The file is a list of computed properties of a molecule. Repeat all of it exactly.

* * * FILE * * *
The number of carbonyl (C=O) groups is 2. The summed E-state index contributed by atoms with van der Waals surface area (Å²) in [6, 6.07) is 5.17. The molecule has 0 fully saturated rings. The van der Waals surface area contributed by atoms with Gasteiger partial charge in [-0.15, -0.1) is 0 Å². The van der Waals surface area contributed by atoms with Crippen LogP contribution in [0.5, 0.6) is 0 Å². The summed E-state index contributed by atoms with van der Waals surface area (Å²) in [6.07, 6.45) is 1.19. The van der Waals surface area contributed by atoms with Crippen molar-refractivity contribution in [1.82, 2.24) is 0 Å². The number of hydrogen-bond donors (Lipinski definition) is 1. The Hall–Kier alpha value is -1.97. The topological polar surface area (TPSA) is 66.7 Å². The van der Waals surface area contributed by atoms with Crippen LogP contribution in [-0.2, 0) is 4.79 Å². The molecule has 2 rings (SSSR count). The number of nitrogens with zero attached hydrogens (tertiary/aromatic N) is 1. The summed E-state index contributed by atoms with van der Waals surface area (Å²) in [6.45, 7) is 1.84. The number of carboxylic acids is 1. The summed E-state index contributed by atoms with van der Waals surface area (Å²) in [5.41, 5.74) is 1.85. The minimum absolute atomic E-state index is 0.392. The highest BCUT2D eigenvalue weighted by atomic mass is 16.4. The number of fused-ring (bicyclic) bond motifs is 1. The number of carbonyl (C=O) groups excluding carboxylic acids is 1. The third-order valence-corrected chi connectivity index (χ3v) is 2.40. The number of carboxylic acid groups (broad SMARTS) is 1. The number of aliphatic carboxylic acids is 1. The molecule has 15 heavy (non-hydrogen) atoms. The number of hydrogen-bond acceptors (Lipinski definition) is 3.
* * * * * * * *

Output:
The number of carbonyl (C=O) groups is 2. The summed E-state index contributed by atoms with van der Waals surface area (Å²) in [6, 6.07) is 5.17. The molecule has 0 fully saturated rings. The van der Waals surface area contributed by atoms with Gasteiger partial charge in [-0.15, -0.1) is 0 Å². The van der Waals surface area contributed by atoms with Crippen LogP contribution in [0.5, 0.6) is 0 Å². The summed E-state index contributed by atoms with van der Waals surface area (Å²) in [6.07, 6.45) is 1.19. The van der Waals surface area contributed by atoms with Crippen molar-refractivity contribution in [1.82, 2.24) is 0 Å². The number of hydrogen-bond donors (Lipinski definition) is 1. The Hall–Kier alpha value is -1.97. The topological polar surface area (TPSA) is 66.7 Å². The van der Waals surface area contributed by atoms with Crippen LogP contribution in [-0.2, 0) is 4.79 Å². The molecule has 2 rings (SSSR count). The number of nitrogens with zero attached hydrogens (tertiary/aromatic N) is 1. The summed E-state index contributed by atoms with van der Waals surface area (Å²) in [6.45, 7) is 1.84. The number of carboxylic acids is 1. The summed E-state index contributed by atoms with van der Waals surface area (Å²) in [5.41, 5.74) is 1.85. The minimum absolute atomic E-state index is 0.392. The highest BCUT2D eigenvalue weighted by atomic mass is 16.4. The number of fused-ring (bicyclic) bond motifs is 1. The number of carbonyl (C=O) groups excluding carboxylic acids is 1. The third-order valence-corrected chi connectivity index (χ3v) is 2.40. The number of carboxylic acid groups (broad SMARTS) is 1. The number of aliphatic carboxylic acids is 1. The molecule has 15 heavy (non-hydrogen) atoms. The number of hydrogen-bond acceptors (Lipinski definition) is 3.